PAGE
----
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Analysis: Bonds may pay for Bush plans

By SHIHOKO GOTO, UPI Senior Business Correspondent   |   Dec. 21, 2004 at 12:44 PM
WASHINGTON, Dec. 21 (UPI) -- Not so long ago, one of the biggest concerns for economic policymakers was what to do with the seemingly growing budget surplus.

In fact, after eight years of the Clinton administration keeping a balanced budget a top priority for the nation's economy, President Bush inherited a $127 billion budget surplus. Moreover, shortly after taking office in January 2001, the Bush administration projected a 10-year budget surplus of $5.6 trillion.

Such projections led to many debates about what to do with the spare cash, including funding Social Security, healthcare, and other public spending. It also ultimately led to the end of issuing the 30-year Treasury bond by the end of 2001, as the government deemed that such long-term financing plans were no longer needed.

But as the budget deficit continues to balloon and Bush made clear that reducing the nation's debt will not be a priority for his second term in office, investors are beginning to speculate that the government may not have any choice but to bring back the 30-year bond.

For while military and homeland security expenditures continue to rise on the one hand, the administration is adamant that it will continue to press for more tax cuts. But many economists argue that the government can ill-afford to see such revenue decreases while spending continues to escalate, especially as another Bush proposal is to privatize Social Security, at least partially for younger workers. That process of reforming the pension plan alone is estimated to cost the government anywhere from $1 trillion to $2 trillion over the next decade.

At the same time, the government reached a record budget deficit this fiscal year of $412 billion, and the CBO expects about $3.2 trillion in accumulated deficits over the next decade, and that's without taking into consideration the Social Security reform proposal.

Of course, it could be argued, as the White House does, that Social Security reform will end up paying for itself in the long run, as no change in the system could well cost taxpayers over $10 trillion over the same period. But whether or not such projections are true, there is no doubt that what the White House is proposing to change the nation's pension plan is going to cost money immediately. Meanwhile, it's still unclear where that financing will come from, especially if any sort of tax hike is ruled out.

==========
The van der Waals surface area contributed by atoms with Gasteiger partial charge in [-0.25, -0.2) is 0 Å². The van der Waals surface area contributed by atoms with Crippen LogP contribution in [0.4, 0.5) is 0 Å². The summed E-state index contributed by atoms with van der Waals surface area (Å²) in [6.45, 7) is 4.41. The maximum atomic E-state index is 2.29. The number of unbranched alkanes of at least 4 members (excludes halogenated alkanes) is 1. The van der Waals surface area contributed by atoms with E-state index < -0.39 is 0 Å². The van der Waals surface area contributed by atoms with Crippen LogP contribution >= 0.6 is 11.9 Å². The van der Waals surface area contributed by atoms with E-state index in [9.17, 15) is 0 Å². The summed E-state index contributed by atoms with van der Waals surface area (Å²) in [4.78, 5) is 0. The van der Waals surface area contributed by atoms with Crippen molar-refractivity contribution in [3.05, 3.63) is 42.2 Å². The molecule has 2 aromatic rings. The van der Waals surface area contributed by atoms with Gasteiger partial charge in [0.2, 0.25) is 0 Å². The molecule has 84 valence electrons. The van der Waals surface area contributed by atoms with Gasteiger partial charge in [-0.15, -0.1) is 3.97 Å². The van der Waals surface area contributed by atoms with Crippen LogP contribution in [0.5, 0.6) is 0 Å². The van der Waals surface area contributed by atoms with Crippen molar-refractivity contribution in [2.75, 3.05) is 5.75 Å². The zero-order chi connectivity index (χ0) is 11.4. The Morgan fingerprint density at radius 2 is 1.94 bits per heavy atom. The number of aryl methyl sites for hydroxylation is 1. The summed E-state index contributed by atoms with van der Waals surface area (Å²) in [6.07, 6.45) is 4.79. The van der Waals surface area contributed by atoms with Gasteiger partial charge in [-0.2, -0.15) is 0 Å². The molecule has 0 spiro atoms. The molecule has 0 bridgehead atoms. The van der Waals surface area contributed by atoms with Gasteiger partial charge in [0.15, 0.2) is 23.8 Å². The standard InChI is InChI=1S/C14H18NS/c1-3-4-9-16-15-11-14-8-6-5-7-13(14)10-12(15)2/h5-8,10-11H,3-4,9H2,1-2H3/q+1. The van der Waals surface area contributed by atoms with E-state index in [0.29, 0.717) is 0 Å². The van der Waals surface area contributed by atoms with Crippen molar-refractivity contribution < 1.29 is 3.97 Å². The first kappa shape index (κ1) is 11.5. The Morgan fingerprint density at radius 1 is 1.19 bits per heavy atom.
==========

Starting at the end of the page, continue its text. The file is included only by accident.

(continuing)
So it's hardly surprising that financial markets are considering a comeback in long-term government bonds, even as the Treasury vehemently denies such speculations.

"There are no plans to do that," said Treasury spokesman Rob Nichols. "Our position on that matter has not changed," he added.

But Treasury might be wise to reconsider its options, given that it has few other alternatives to raise much-needed cash. Moreover, even those who support the administration's economic policy including privatizing Social Security, are calling for a return of long-term securities, especially when yields are as low as they are now so it would cost the government less to issue them.

"The 30-year Treasury bond was first issued in 1979, at a time when long-term bond yields were near record highs and heading higher...with fundamental economic forces putting upward pressures on interest rates, it's time to bring back the 30-year," argued Brian Wesbury, chief economist at investment group Griffin, Kubik, Stephens & Thompson and an economist regularly invited by the White House to voice Wall Street's perspective on the Bush administration's policies. Wesbury was a panel member at the latest economic conference hosted by the White House last week.

The economist added that "the United States is faced with financing a war against terror and the potential of a transition toward private accounts in Social Security. Both of these government actions will pay dividends for decades into the future. Financing these costs with longer maturity debt, at historically low yields, seems like common sense."

© 2004 United Press International, Inc. All Rights Reserved. Any reproduction, republication, redistribution and/or modification of any UPI content is expressly prohibited without UPI's prior written consent.
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